ELLSWORTH, Kan. (AP) — An everyday object that likely inspires few people to wonder how it’s made was just the thing to draw a TV crew to a small town in central Kansas.
The results of the recent two-day shoot at Maico Industries, where workers manufacture heavy-duty steel poles for traffic signs and other uses, will appear in six to nine months as a segment of the Discovery Channel show “How It’s Made.”
“Every employee took a shower last night, combed their hair and wore a nice shirt. It’s kind of a chance of a lifetime,” plant manager Dave Cox told The Salina Journal (http://bit.ly/1pphYdz ) on the first day of filming by Maj Productions, based in Montreal, Canada.
Maico Industries was alerted by the Kansas Department of Commerce about three months ago to the Discovery Channel search for new material. The company was eager to be part of the program.
“We’re ecstatic. To show off the product and what happens in small-town Ellsworth and rural America is pretty impressive,” Cox said. “We’re proud to showcase that.”
Impressive as the steel polls may be — they are up to 60 feet long in a single piece and able to withstand hurricanes — steel poles — they might not be everyone’s idea of a fascinating object. But audiences have been watching “How It’s Made” for more than a decade, making it a Discovery Channel mainstay.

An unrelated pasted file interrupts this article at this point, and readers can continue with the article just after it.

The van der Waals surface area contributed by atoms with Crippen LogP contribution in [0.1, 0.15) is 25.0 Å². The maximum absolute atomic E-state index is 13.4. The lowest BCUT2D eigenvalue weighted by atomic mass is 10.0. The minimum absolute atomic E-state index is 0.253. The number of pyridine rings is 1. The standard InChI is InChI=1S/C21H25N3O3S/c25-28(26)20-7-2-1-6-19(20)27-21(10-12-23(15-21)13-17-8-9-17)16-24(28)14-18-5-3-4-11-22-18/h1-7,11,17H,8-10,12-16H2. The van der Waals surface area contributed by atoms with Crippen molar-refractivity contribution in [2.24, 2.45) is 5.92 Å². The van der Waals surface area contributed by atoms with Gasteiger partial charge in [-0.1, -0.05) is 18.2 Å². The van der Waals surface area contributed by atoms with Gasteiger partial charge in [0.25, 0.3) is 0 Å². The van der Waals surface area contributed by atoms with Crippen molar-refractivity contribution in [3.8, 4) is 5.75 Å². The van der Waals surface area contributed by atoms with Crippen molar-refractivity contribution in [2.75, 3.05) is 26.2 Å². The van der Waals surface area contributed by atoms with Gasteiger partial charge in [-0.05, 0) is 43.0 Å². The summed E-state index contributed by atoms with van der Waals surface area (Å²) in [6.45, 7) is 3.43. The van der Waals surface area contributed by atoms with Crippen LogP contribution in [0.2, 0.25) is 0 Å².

“The product is the star. We focus on the process from start to finish,” said the director, Yanick Legrand.
“It’s about describing and showing different objects of everyday lives and showing how it’s built from scratch,” director of photography Luc Robida said.
The crew captured every moment, starting with the transformation of coiled steel into sheets. The sheets are then taken to a machine called a press break — one of the largest of its kind in the nation — to be bent into multisided poles.
Legrand called it a challenging shoot, requiring multiple camera angles. He and his crew used a lift to show the pole-making process.
“The size of the process is impressive,” he said. “We usually don’t use a lift to film.”
Maico Industries wasn’t the only Kansas stop for the Maj Productions crew. From Ellsworth, the crew was traveling to Clay Center for a story on grain trailers.